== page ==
And smothers them with kisses.
With seven green tongues
Of seven green dogs
Or seven green tigers
Or seven green seas,
Beating its chest,
Stammering its name,

Oh Sea,
This is your name.
Oh comrade ocean,
Don’t waste time
Or water
Getting so upset
Help us instead.
We are meager fishermen,
Men from the shore
Who are hungry and cold
And you’re our foe.
Don’t beat so hard,
Don’t shout so loud,
Open your green coffers,
Place gifts of silver in our hands.
Give us this day
our daily fish.

Ode to Salt

Even though we had rode more than 1,500 km south from Chile’s northern northern border, and the beginning of the Atacama Desert, technically we were still in the Atacama and the weather continued to be hot and dry.  In response we made our way to the coast for some more excellent (and free) beach camping and to take in the Pan de Azucár National Park.  I assume it is named after freshly baked sugar loaf as the rocky sandstone hills around the park resemble exactly this.  The park is a must-see with numerous beaches, great food stands, impressive night skies and even penguins, should you be smitten.

Guanaco crossing in Pan de Azucár National Park

Beach at Pan de Azucár

It sank in the sand. Ouch ; (

Barrel Cactus

My bike was wearing its new knobby tires and I was enjoying the unpaved roads more than ever. So, why not try sand?  The next day, after motoring through the park, we searched for a secluded beach near the town of Copiapó that a local had told us about.  The road to the beach was a combination of gravel and sand but we soon veered off the gravel as it was horrifically corrugated and chose the sandy tracks along side the road instead.  What a gorgeous and soft ride!  Until, that is, I came off in some of the deeper stuff.  Of course my foot got trapped under my pannier and it hurt like a bugger – thankfully Jordan was there to shift the bike so I could remove my (very sore) foot.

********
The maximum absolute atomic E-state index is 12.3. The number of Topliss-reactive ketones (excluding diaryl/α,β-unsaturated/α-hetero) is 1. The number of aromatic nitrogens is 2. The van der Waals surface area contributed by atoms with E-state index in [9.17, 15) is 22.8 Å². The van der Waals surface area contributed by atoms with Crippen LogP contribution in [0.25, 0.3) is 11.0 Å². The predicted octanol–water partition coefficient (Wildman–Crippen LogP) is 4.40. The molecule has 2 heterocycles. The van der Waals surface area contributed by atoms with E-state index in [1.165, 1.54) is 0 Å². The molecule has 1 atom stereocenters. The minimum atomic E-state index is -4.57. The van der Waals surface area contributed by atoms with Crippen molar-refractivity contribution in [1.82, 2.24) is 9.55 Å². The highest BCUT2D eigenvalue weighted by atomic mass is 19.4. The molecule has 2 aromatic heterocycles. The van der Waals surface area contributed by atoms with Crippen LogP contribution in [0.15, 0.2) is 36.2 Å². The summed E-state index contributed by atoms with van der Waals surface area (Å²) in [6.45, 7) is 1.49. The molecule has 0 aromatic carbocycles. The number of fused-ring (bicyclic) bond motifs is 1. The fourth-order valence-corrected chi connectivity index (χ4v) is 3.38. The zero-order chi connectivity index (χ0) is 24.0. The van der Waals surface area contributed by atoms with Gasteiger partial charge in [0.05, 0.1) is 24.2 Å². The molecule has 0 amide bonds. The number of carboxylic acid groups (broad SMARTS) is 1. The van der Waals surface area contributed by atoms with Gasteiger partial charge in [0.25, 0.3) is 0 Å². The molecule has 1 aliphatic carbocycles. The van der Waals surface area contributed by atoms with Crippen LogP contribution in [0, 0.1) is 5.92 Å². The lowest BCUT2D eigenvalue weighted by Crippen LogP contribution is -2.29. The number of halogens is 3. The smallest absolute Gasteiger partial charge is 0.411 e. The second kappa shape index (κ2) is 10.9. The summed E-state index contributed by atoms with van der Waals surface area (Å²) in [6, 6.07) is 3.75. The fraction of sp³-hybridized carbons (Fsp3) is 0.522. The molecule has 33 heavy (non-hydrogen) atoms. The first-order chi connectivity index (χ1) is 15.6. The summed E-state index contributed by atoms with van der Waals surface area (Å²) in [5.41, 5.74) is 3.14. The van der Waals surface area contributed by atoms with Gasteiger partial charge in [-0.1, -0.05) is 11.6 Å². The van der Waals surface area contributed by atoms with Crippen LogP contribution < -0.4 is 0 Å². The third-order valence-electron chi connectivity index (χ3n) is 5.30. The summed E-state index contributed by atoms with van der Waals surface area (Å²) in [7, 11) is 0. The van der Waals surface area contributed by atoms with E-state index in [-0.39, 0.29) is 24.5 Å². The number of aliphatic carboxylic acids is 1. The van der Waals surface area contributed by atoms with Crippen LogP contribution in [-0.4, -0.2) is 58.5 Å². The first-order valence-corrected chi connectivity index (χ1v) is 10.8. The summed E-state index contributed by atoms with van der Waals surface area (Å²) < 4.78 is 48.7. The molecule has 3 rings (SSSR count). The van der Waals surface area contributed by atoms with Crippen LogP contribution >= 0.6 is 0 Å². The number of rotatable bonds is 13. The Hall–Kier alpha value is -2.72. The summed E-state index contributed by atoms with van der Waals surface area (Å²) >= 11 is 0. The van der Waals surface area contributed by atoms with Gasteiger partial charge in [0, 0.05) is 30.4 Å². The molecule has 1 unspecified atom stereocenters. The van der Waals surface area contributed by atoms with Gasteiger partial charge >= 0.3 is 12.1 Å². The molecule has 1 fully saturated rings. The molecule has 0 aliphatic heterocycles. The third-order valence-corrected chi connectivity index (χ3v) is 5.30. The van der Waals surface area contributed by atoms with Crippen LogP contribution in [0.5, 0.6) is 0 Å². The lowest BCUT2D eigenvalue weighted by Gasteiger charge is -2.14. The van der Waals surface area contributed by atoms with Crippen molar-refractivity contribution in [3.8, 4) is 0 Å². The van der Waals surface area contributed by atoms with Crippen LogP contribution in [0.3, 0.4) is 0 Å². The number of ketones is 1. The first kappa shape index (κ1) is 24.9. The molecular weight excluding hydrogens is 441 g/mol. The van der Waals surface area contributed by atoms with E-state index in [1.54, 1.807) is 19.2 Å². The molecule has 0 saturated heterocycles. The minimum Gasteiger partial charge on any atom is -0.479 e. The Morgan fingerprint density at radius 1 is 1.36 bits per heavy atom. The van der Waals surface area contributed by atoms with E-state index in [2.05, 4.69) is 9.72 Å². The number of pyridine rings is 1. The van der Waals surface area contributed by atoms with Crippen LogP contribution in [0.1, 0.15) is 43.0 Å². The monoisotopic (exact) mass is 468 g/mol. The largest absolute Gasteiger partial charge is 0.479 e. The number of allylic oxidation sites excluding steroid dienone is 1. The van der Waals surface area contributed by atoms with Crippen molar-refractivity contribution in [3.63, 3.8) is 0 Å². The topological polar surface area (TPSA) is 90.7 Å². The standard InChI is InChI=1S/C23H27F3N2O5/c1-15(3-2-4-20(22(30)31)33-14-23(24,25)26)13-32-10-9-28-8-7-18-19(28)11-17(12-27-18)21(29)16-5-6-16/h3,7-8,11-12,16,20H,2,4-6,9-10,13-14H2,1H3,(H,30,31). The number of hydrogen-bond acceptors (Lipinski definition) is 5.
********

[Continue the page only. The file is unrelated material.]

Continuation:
Gorgeous riding!

A quick chat later and we turned the bikes around to head back from where we came.  I don’t have many regrets with this trip, but the beach was about 300 meters in front of us.  I should have got back on and tried again.  As it was, we road the nice sandy bits back to the beach-side roads and found our most excellent camping spot of the trip so far.

Despite the sun and the heat, the water along the Chilean coast is quite cold due to the Humboldt Current so, while Jordan worked with some locals catching crabs, I took the opportunity to soak my foot, which was probably broken (but just the small bones on the top – there’s not much a doctor can do for that anyway.  Right?)

Having fun!

Stunning camping spot!